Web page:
14880 - COMMENTARY Economic & Political Weekly...

Info iconThis preview shows pages 1–2. Sign up to view the full content.

View Full Document Right Arrow Icon

Info iconThis preview has intentionally blurred sections. Sign up to view the full version.

View Full DocumentRight Arrow Icon
This is the end of the preview. Sign up to access the rest of the document.

Unformatted text preview: COMMENTARY Economic & Political Weekly EPW june 19, 2010 vol xlv no 25 25 Prevention of Torture Bill: A Feeble Attempt Ravi Nair Despite signing the United Nations Convention against Torture and Other Cruel, Inhuman and Degrading Treatment in 1997, India is ratifying it only now with parliamentary consideration of the Prevention of Torture Bill, 2010. However, the bill fails to comply with the basic requirements of the UN Convention. In fact, it shows up the government’s reluctance to give effect to the Convention and resolutely address the endemic problem of torture. The bill needs serious reworking if a new law has to have any effect on the widespread use of torture and other cruel, inhuman and degrading treatment routinely meted out to suspects and detainees by law enforcement officials. I ndia signed the United Nations Con- vention against Torture and Other Cruel, Inhuman and Degrading Treat- ment 1 (hereinafter “Convention”) on 14 Oc- tober 1997 but did not ratify it. 2 Ratifica- tion through the passing of appropriate domestic legislation is essential for the Convention to come into effect. Now, nearly 13 years later, the Preven- tion of Torture Bill, 2010, 3 seeks to com- plete that long pending process. However, the text of the bill only reinforces the im- pression that New Delhi has never been sincere either about giving effect to the Convention or resolutely addressing the endemic problem of torture in this coun- try. In its present form the bill will have little impact on the widespread use of t orture and other cruel, inhuman and de- grading treatment routinely meted out to suspects and detainees by law enforce- ment officials in India. Investigation, Prosecution, and Punishment The bill’s requirement of prior govern- ment sanction in order to prosecute a pub- lic servant accused of torture runs afoul of the Convention’s requirement of effec- tive, 4 impartial and prompt investigation, 5 prosecution and punishment. 6 Despite the Convention’s clear direc- tives intended to “eliminate any legal or other obstacles that impede the eradica- tion of torture and ill-treatment”, 7 Sec- tion 6 of the bill states: “No court shall take cognisance of an offence punishable under this Act, alleged to have been com- mitted by a public servant during the course of his employment, except with the previous sanction” of the relevant central, state, or other authority compe- tent to remove the public servant in ques- tion from her/his office. 8 It is not possible to ensure effectiveness, impartiality, and promptness when the government authority of which an alleged perpetrator is an employee must provide authorisation to carry out any prosecu- tion. Further, any prosecutions would in- herently be biased from the outset since only those desired by the requisite govern- ment authority would go forward. Simi- larly, given the inherent resistance to pro- viding sanction, even if sanction were granted it would only come after struggle...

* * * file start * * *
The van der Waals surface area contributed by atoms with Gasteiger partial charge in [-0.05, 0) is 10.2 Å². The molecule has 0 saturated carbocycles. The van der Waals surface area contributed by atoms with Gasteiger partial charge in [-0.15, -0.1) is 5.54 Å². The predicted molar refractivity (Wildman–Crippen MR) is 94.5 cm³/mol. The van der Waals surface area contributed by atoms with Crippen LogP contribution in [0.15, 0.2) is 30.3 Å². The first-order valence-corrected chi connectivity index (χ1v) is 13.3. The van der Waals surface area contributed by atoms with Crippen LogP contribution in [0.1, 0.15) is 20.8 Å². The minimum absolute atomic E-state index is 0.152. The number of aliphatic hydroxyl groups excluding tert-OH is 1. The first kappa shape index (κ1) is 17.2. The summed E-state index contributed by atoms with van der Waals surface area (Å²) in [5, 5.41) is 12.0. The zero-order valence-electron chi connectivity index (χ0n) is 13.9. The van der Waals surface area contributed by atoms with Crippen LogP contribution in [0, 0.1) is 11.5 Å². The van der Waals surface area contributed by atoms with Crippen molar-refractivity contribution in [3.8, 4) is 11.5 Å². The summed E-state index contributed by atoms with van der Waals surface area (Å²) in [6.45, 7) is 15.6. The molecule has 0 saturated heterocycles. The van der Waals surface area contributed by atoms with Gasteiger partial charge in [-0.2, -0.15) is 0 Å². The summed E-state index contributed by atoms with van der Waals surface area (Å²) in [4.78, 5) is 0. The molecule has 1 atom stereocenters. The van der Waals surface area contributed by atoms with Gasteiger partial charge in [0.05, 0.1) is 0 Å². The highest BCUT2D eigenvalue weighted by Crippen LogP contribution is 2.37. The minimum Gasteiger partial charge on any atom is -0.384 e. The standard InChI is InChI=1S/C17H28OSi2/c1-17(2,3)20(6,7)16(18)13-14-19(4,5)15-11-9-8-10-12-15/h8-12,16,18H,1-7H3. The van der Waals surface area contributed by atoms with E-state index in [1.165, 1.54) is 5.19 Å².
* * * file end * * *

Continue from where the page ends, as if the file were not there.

View Full Document

Page1 / 4

14880 - COMMENTARY Economic & Political Weekly...

This preview shows document pages 1 - 2. Sign up to view the full document.

View Full Document Right Arrow Icon
Ask a homework question - tutors are online